A recent study revealed that using a smartphone creates similar responses as learning a musical instrument.
While learning how to send and receive texts on mobile technology such as a smartphone may not be as challenging to most people as learning to play a musical instrument, a recent study has revealed that these two practices could have quite a bit in common when it comes to the brain patterns that they produce.
Researchers have discovered that using a smartphone can impact the brain in a similar way to learning to play the violin.
The parts of the brain that guide finger movements are stimulated in the same way when using a smartphone with a touchscreen as they are when learning to play a musical instrument. Every part of the body is linked to a processing area within the brain that is known as the somatosensory cortex. That area in the brain is “plastic”, which means that they continue to change and develop throughout our entire lives. Therefore, when a person repeatedly practices playing the violin, the area that controls the fingers grows larger than it does in those who don’t play a musical instrument with their fingers.
Mobile technology use over touchscreens has now shown to produce growth of a similar nature.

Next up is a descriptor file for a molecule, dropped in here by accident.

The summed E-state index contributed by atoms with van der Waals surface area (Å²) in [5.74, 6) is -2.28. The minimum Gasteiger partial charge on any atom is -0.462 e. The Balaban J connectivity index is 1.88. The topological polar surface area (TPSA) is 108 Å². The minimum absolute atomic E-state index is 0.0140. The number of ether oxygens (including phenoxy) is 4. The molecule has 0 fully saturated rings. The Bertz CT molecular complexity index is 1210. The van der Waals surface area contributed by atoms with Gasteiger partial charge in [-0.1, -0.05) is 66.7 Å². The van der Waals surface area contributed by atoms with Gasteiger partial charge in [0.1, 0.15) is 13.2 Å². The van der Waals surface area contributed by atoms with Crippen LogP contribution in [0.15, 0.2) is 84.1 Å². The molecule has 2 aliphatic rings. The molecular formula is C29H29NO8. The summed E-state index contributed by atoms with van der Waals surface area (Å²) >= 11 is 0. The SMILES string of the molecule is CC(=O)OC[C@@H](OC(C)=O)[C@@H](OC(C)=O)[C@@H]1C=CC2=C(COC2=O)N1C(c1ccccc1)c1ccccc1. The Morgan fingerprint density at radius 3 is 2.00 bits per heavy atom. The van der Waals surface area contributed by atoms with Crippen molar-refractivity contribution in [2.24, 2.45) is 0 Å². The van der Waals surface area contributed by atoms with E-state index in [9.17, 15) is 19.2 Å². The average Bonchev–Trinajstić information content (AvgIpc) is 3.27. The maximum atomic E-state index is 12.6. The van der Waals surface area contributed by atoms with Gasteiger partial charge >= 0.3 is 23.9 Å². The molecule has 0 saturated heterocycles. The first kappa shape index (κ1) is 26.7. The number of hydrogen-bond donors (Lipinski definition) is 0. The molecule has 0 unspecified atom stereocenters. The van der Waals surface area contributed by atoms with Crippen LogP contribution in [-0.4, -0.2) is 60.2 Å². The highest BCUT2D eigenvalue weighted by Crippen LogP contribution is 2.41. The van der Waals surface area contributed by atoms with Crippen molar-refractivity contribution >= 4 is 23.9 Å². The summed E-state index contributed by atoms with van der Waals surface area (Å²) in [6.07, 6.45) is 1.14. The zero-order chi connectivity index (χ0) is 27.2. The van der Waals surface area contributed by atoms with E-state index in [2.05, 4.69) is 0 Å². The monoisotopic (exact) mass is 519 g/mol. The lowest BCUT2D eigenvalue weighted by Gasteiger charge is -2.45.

At the Institute of Neuroinformatics of the University of Zurich and ETH Zurich, researcher Arko Ghosh examined the impact of daily smartphone use on the plastic areas of the brain. Ghosh stated that “Smartphones offer us an opportunity to understand how normal life shapes the brains of ordinary people.”
Ghosh’s team joined another team from the University of Fribourg. Together, they applied electroencephaolography (EEGs) to measure the brain activity within 37 people. Within that group, 26 people were touchscreen smartphone users. The remaining 9 people used cell phones with physical number keys.
While the jury is still out whether or not mobile technology such as smartphones are actually safe for overall health – with the body of conflicting evidence growing quite regularly – this study has suggested that in at least this one circumstance, the use of the devices with touchscreens can help to stimulate the brain and grow areas in a similar manner that is experienced by violin players. They determined that the growth was greatest in the specific part of the brain that is responsible for the control of the thumbs. The key difference between smartphone use and violin playing was that the growth occurred in the brain regardless of how long the user had been using the device. In the case of violin players, the growth depended on the age at which they began playing.
Denny is a graduate of the California State University of Northridge where he majored in Journalism and American History. Denny writes for Mobile Commerce Press on a part time basis while also working on his own ebook, The Only Mobile Marketer Left Standing. We've been told this title may change at least a hundred times before or even after publishing.